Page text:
Hump Day: Honour Canadian democracy and get out to vote on Monday

Hump DayHump Day
By Brian Cormier
Wednesday, April 27, 2011
Moncton Times & Transcript
Editorial page

Sometimes, I wonder whether or not Canada would be well served by a good old fashioned national tragedy, devastating war or terrorist act on our soil or a government so evil that it partakes in genocide and the systematic dismantling of everything we hold dear, including public health care and education.

I write this because sometimes I think we’re way too comfortable.

Why? Because a huge chunk of eligible voters don’t even bother to go to the ballot box to take two minutes of their time to mark an “X” next to a candidate’s name.

Next Monday, Canadians will go to the polls in the country’s 41st general election since Confederation.

Millions of Canadians will exercise their civic duty and mark their ballots. Some will also deliberately spoil their ballots in an attempt to send a message. Fair enough. At least they showed up.

Millions, however, will not even bother to take the time out of their day to pick up that stubby pencil, unfold the ballot, mark their “X” and then fold it back up to give to the poll worker who then tears off the security tab proving it’s a legal ballot, followed by you depositing that very important piece of paper in the ballot box.

Let’s go through some of the excuses that people use not to vote.

“Didn’t have time.” People can vote at advance polls and at returning offices for several days before election day. There’s no need to wait until May 2 to cast your ballot. Surely within those several days you can find a minute to write a little “X” on a ballot?

“Didn’t know where to go.” Everyone gets a card in the mail. Even if you’ve moved, you’ll probably get a card destined for the previous resident telling you where and when you can vote. A simple search online will tell you where to vote. Call one of your local candidates, as well. They will give you the right number to call.

“Didn’t have a way to get there.” You can call any candidate and I can guarantee you that they’ll send someone over to pick you up at home and drive you back. If they think you’ll vote for them by providing you with a drive, rest assured that they’ll treat you nicely. You’re under no obligation to vote for the candidate whose team gave you a drive, but it’s considered polite to call the candidate you intend to vote for.

“I didn’t have identification on me.” You need identification to vote. Workers can’t just take your word that you’re the person whose name is on the voter’s card. Taken directly from Elections Canada’s website, the following identification options exist:

1. Show one original piece of identification with your photo, name and address. It must be issued by a government agency. (Example: Driver’s licence.)

2. Show two original pieces of authorized identification. Both pieces must have your name and one must also have your address. (Examples: New Brunswick Medicare card and utility bill – telephone, cable, electricity).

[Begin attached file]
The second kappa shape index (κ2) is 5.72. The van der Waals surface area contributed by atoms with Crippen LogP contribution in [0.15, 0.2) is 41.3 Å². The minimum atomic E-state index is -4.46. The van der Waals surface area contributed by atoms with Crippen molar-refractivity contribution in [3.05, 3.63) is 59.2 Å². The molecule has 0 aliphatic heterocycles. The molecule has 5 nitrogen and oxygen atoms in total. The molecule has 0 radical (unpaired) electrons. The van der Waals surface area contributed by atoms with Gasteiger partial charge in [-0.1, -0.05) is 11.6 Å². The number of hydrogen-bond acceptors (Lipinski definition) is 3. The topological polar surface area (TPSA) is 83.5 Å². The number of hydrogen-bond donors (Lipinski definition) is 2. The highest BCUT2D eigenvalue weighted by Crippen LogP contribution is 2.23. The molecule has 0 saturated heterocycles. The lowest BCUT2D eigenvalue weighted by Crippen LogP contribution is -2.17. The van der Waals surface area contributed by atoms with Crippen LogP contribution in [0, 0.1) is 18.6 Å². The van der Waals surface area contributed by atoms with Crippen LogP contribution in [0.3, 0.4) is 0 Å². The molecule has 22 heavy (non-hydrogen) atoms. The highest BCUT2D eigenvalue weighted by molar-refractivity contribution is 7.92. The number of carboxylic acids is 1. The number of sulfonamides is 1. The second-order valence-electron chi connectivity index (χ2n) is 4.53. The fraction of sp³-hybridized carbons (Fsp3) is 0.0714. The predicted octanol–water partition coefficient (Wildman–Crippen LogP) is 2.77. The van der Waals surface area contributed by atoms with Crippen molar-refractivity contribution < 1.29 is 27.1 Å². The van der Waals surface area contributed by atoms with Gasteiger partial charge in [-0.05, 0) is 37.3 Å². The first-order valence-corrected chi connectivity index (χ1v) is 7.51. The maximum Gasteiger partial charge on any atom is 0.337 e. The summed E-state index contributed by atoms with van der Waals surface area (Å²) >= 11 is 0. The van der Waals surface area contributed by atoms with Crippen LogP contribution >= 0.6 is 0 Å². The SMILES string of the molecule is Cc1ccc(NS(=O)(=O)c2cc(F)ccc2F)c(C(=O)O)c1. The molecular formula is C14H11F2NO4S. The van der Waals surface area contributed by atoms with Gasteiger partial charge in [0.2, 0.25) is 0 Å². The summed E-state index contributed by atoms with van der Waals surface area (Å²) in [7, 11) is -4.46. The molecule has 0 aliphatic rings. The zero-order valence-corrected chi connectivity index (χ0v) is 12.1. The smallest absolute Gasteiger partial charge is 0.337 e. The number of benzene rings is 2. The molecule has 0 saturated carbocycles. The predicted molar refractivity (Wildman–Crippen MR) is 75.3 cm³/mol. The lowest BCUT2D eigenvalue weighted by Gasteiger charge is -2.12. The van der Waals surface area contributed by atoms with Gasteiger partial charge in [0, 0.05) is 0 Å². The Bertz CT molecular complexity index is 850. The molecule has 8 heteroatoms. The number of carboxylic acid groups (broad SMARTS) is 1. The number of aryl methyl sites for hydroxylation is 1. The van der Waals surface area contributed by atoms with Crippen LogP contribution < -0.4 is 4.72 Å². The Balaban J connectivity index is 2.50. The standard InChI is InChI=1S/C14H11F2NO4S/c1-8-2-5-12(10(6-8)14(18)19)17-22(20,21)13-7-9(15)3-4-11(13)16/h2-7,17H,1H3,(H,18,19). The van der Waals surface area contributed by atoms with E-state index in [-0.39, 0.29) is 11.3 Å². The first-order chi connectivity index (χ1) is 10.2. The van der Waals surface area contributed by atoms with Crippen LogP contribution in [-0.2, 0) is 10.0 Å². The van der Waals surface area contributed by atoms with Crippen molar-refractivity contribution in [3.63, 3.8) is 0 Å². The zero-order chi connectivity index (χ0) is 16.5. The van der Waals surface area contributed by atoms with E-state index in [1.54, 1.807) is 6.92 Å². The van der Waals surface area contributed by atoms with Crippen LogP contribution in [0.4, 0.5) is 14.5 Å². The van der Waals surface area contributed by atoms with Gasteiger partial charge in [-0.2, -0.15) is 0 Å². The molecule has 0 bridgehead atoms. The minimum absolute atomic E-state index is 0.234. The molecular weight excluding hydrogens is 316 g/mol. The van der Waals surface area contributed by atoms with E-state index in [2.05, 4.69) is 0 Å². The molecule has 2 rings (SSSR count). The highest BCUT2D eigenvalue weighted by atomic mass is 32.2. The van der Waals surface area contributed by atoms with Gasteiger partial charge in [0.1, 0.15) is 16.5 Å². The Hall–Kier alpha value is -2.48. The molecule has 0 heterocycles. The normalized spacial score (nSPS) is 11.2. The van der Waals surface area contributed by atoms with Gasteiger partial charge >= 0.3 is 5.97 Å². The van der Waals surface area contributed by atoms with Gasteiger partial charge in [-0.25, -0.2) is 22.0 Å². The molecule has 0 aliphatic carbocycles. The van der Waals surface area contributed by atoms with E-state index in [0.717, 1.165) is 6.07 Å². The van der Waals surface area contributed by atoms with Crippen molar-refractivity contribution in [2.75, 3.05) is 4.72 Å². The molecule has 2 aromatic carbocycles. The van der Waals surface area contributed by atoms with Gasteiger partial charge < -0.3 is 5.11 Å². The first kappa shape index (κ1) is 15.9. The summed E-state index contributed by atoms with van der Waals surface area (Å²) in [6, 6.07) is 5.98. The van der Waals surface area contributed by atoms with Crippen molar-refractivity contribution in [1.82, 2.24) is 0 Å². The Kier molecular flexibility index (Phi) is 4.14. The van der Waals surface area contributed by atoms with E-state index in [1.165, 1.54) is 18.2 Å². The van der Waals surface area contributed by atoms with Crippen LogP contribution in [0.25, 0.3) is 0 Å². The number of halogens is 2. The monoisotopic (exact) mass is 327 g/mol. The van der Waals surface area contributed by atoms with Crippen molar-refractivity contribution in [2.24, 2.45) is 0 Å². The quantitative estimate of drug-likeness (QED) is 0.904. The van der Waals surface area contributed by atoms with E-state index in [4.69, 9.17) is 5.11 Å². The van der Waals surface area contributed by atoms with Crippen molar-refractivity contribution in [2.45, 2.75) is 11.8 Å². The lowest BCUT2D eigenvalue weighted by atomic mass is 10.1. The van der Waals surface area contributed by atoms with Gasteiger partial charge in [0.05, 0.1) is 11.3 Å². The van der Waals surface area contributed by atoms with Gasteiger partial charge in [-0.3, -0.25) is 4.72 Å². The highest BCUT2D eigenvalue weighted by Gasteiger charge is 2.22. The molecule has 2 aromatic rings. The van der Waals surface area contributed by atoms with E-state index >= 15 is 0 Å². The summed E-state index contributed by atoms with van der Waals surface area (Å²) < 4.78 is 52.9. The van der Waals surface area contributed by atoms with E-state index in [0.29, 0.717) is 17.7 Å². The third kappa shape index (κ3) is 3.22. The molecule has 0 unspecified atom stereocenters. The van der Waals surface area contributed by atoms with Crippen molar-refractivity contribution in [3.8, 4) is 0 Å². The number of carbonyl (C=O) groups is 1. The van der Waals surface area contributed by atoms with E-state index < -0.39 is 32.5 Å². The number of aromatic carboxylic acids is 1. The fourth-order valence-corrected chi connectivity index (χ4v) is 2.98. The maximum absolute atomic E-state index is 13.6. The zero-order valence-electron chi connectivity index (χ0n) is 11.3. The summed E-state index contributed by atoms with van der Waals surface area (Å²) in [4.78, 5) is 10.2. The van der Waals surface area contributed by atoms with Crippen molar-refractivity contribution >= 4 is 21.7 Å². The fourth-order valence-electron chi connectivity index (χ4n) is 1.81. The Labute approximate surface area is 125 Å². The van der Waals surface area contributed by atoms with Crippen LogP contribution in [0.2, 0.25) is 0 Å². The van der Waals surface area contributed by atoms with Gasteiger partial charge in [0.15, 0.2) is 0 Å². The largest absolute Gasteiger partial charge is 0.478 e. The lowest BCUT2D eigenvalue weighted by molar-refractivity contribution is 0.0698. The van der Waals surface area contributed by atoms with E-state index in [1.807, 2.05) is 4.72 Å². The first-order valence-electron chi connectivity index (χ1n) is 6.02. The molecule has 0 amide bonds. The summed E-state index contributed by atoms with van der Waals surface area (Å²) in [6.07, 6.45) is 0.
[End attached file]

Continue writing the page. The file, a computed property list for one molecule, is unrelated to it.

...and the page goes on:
3. Take an oath and have an elector who knows you vouch for you (both of you will be required to make a sworn statement). This person must have authorized identification and their name must appear on the list of electors in the same polling division as you. This person can only vouch for one person and the person who is vouched for cannot vouch for another elector.

Another reason that people don’t vote is, “All politicians are the same.” Oh no, they’re not. Party platforms differ widely in a variety of areas, including emphasis in certain areas that may impact your life more than others. Do some research. Read the pamphlets that show up in your mailbox. Don’t assume everyone’s the same. They’re not.

“I hate elections.” Interesting comment. Many people in Libya, Egypt, China and North Korea would love to have true democratic elections. Talk to any immigrant or refugee from one of those countries and they’ll tell you pretty quickly that Canadians are very lucky to be able to vote freely and without threats of violence – or worse.

“I forgot” Really? Not enough wall-to-wall news coverage and election signs on every corner to remind you?

“One vote doesn’t make a difference.” According to online research I did, the following was decided by one single vote:

King Charles I of England was executed in 1649, a fate decided by one vote.

In 1800, one vote made Thomas Jefferson the U.S. president over Aaron Burr.

One vote can make a difference, including over life or death.

“I can’t be bothered.” Really? Thankfully, the members of our military didn’t say that in the First of Second World Wars. If they couldn’t be bothered, how different would Canada be today?

“All politicians are crooks.” It drives me crazy to hear people say this. While I understand the cynicism, it’s completely untrue. The vast majority of politicians are well-meaning and work very hard every day to help their constituents. Whatever you may think of them, I can assure you that most politicians work seven days per week.

Next Monday, please do your duty for your country as a Canadian citizen. Cast your ballot. Please honour our peaceful democracy by voting.

One Response to Hump Day: Honour Canadian democracy and get out to vote on Monday

  1. Excellent, Brian. We share a passion to this. Nothing drives me crazier that people who can’t bother to vote.
    Fortunately, this time I have noticed much less of that. Even though I live in Gilles Duceppe’s riding, I am hearing from hard nosed bloc supporters that they are voting for “Jack”.
    I lived in Ontario during the Rae days, so this is a bit disconcerting – but I’ll take anything over Harper and Duceppe.